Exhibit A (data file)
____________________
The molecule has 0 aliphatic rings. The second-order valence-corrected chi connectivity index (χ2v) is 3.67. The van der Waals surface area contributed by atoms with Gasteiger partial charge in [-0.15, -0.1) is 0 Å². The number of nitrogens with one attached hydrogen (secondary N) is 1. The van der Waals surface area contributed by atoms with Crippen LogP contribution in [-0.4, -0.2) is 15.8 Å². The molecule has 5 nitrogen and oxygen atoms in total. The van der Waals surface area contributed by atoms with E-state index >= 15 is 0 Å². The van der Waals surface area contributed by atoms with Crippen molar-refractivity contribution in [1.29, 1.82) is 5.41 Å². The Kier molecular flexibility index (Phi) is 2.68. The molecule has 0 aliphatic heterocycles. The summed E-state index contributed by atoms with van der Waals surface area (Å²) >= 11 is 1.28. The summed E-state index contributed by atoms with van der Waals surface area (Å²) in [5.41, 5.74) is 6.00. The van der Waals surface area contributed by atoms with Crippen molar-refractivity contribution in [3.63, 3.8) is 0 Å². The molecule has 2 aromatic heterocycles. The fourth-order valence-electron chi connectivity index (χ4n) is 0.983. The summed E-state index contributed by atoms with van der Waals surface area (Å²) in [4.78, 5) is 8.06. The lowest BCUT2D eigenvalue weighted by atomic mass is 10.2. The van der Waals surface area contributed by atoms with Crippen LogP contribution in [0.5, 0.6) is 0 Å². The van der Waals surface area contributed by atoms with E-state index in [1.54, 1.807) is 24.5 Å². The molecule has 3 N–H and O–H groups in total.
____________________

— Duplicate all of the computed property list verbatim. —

The molecule has 0 aliphatic rings. The second-order valence-corrected chi connectivity index (χ2v) is 3.67. The van der Waals surface area contributed by atoms with Gasteiger partial charge in [-0.15, -0.1) is 0 Å². The number of nitrogens with one attached hydrogen (secondary N) is 1. The van der Waals surface area contributed by atoms with Crippen LogP contribution in [-0.4, -0.2) is 15.8 Å². The molecule has 5 nitrogen and oxygen atoms in total. The van der Waals surface area contributed by atoms with E-state index >= 15 is 0 Å². The van der Waals surface area contributed by atoms with Crippen molar-refractivity contribution in [1.29, 1.82) is 5.41 Å². The Kier molecular flexibility index (Phi) is 2.68. The molecule has 0 aliphatic heterocycles. The summed E-state index contributed by atoms with van der Waals surface area (Å²) >= 11 is 1.28. The summed E-state index contributed by atoms with van der Waals surface area (Å²) in [5.41, 5.74) is 6.00. The van der Waals surface area contributed by atoms with Crippen molar-refractivity contribution in [3.63, 3.8) is 0 Å². The molecule has 2 aromatic heterocycles. The fourth-order valence-electron chi connectivity index (χ4n) is 0.983. The summed E-state index contributed by atoms with van der Waals surface area (Å²) in [4.78, 5) is 8.06. The lowest BCUT2D eigenvalue weighted by atomic mass is 10.2. The van der Waals surface area contributed by atoms with Crippen LogP contribution in [0.5, 0.6) is 0 Å². The van der Waals surface area contributed by atoms with E-state index in [1.54, 1.807) is 24.5 Å². The molecule has 3 N–H and O–H groups in total.